• Brian Joura
      February 10, 2012 at 12:04 am

      What did the Phillies or Braves do to improve over a year ago?

      • Metsense
        February 10, 2012 at 10:23 pm

        Papelbon, Qualls and Thome were improvements for Phillie and the Braves nothing. These are the two teams that were already the two best in the division and didn’t regress either. Last year the best the Mets could do against any division rival was play .500 ball (Fla and Atl) and 8-10 vs Nats, 7-11 vs Phi. As of now, the Mets must at least finish 2nd in the division to have a chance at a playoff spot (isn’t that the goal each season?) The lack of depth may sabotage any hope of competing at that level and beating division rivals.

        • Brian Joura
          February 10, 2012 at 11:16 pm

          Madson converted 32 out of 34 save chances last year – I don’t see Papelbon being any improvement over that. Qualls’ strikeout rate has cratered the last few years. Away from Petco last year he had a 5.05 ERA, a 1.570 WHIP and an .817 OPS allowed. Thome’s 41 years old and won’t be able to play DH. He hasn’t played more than 3 games in the field in six years. And they lost Oswalt and Ryan Howard is out for who knows how long. The Phillies are an old team, their payroll is probably maxed out and their farm system is one of the worst ones in the majors. It wouldn’t surprise me at all if they fell off significantly in 2012.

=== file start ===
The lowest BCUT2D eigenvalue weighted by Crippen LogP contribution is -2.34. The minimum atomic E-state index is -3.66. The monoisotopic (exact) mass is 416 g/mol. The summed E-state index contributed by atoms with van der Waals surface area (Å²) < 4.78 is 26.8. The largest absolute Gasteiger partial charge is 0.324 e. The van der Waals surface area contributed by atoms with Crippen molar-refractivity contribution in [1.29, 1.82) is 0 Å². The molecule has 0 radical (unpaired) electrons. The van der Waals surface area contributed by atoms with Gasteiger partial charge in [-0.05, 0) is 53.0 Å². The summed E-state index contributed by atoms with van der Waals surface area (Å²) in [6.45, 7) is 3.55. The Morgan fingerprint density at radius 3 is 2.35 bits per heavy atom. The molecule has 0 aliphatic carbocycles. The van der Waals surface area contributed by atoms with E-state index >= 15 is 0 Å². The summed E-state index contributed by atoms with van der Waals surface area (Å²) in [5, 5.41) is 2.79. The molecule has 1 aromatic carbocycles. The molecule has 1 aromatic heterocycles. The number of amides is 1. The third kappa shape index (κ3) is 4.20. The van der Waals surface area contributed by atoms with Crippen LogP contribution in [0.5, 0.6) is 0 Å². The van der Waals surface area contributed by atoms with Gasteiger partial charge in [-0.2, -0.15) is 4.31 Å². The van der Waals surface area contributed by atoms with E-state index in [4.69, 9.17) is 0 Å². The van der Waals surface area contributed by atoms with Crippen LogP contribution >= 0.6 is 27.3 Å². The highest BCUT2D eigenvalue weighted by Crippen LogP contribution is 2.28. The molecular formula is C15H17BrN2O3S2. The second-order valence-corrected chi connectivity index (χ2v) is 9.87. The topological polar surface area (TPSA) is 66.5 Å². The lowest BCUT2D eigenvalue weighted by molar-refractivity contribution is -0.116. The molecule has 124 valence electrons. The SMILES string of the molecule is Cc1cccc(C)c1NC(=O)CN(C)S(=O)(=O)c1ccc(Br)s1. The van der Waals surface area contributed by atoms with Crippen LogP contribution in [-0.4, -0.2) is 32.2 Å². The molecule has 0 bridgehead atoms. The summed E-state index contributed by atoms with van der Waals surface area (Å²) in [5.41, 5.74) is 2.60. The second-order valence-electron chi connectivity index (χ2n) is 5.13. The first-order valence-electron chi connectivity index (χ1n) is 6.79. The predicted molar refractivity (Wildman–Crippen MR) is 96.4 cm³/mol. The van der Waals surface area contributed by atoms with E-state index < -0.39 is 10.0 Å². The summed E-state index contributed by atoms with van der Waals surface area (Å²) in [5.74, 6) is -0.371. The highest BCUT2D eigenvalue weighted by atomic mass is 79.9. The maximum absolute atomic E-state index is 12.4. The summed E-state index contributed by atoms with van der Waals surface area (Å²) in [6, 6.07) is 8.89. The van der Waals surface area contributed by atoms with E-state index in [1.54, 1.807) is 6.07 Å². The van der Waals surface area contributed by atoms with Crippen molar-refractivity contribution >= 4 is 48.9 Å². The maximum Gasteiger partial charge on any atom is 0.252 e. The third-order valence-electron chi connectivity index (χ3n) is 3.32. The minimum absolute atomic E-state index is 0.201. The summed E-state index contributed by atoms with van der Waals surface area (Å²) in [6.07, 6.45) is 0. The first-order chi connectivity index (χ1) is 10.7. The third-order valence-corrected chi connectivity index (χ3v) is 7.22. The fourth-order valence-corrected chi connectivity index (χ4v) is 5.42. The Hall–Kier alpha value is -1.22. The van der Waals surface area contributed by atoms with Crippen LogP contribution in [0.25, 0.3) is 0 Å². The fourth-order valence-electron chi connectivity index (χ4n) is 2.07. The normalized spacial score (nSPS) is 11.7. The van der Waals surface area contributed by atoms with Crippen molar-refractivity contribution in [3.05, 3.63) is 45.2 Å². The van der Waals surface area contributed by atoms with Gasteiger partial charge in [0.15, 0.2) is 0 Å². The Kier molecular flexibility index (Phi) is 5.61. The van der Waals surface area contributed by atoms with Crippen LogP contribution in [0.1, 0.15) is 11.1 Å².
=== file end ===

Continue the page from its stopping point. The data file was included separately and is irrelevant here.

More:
2. Bob
    February 10, 2012 at 2:02 pm

    I don’t see a comparison of On-Base-Percentages and/or walks. No slugging percentage either. Additionally, there is no comparison of bench players and what they might contribute.No breakdown of hits with two outs, with runners in scoring position, without runners in scoring position, with the wind blowing left to right, with no wind blowing, etc.
    You can, but you really can’t, predict anything by looking at numbers. Today is the 41st day of the year. On the 95th day of the year it all begins for real. Those are the only numbers I want to watch right now.

    • JC
      February 10, 2012 at 4:01 pm

      This site needs a comment rater so I can give a thumbs down to this comment.

  3. RJZ
    February 10, 2012 at 9:28 pm

    Going beyond the stats a little, Reyes had a far bigger impact than may show up statistically. He was a huge distraction on the basepath and that definitely gave the hitters behind him better pitches to hit. Most starting pitchers would rather not work out of the stretch, and ALL starting pitchers prefer to not have to worry about the fastest player in the league trying to steal while trying to get out a hitter. Let’s face it, there is no one on the roster who could provide that kind of distraction.

Leave a Reply

Your email address will not be published. Required fields are marked *